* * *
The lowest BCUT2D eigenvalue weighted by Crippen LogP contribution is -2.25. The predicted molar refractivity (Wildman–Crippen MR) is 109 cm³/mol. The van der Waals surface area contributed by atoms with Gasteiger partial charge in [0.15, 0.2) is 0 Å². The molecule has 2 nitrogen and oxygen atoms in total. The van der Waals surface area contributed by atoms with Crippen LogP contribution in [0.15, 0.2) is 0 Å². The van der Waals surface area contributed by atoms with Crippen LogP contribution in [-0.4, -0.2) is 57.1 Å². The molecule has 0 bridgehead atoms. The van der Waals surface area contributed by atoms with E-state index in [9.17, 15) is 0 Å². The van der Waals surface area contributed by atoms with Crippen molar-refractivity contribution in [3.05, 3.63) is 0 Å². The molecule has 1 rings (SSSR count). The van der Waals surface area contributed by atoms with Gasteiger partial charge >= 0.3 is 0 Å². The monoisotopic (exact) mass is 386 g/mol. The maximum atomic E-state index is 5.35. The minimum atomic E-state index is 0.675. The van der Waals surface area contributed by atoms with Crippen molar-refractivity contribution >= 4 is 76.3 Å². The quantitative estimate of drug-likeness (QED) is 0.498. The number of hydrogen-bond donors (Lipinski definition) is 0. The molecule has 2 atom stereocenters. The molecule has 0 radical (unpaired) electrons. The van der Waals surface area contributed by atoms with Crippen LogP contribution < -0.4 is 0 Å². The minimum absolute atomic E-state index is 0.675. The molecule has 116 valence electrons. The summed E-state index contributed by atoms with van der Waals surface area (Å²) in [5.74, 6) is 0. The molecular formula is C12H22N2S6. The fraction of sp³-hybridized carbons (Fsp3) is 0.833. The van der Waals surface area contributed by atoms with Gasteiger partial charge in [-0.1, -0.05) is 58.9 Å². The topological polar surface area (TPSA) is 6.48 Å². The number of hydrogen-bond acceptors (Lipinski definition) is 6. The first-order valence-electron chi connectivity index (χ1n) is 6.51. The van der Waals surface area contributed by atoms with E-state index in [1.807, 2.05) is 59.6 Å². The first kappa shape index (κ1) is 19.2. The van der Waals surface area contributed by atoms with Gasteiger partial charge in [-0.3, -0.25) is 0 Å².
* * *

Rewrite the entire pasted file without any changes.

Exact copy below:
The lowest BCUT2D eigenvalue weighted by Crippen LogP contribution is -2.25. The predicted molar refractivity (Wildman–Crippen MR) is 109 cm³/mol. The van der Waals surface area contributed by atoms with Gasteiger partial charge in [0.15, 0.2) is 0 Å². The molecule has 2 nitrogen and oxygen atoms in total. The van der Waals surface area contributed by atoms with Crippen LogP contribution in [0.15, 0.2) is 0 Å². The van der Waals surface area contributed by atoms with Crippen LogP contribution in [-0.4, -0.2) is 57.1 Å². The molecule has 0 bridgehead atoms. The van der Waals surface area contributed by atoms with E-state index in [9.17, 15) is 0 Å². The van der Waals surface area contributed by atoms with Crippen molar-refractivity contribution in [3.05, 3.63) is 0 Å². The molecule has 1 rings (SSSR count). The van der Waals surface area contributed by atoms with Gasteiger partial charge >= 0.3 is 0 Å². The monoisotopic (exact) mass is 386 g/mol. The maximum atomic E-state index is 5.35. The minimum atomic E-state index is 0.675. The van der Waals surface area contributed by atoms with Crippen molar-refractivity contribution >= 4 is 76.3 Å². The quantitative estimate of drug-likeness (QED) is 0.498. The number of hydrogen-bond donors (Lipinski definition) is 0. The molecule has 2 atom stereocenters. The molecule has 0 radical (unpaired) electrons. The van der Waals surface area contributed by atoms with Crippen LogP contribution < -0.4 is 0 Å². The minimum absolute atomic E-state index is 0.675. The molecule has 116 valence electrons. The summed E-state index contributed by atoms with van der Waals surface area (Å²) in [5.74, 6) is 0. The molecular formula is C12H22N2S6. The fraction of sp³-hybridized carbons (Fsp3) is 0.833. The van der Waals surface area contributed by atoms with Gasteiger partial charge in [-0.1, -0.05) is 58.9 Å². The topological polar surface area (TPSA) is 6.48 Å². The number of hydrogen-bond acceptors (Lipinski definition) is 6. The first-order valence-electron chi connectivity index (χ1n) is 6.51. The van der Waals surface area contributed by atoms with E-state index in [1.807, 2.05) is 59.6 Å². The first kappa shape index (κ1) is 19.2. The van der Waals surface area contributed by atoms with Gasteiger partial charge in [-0.3, -0.25) is 0 Å².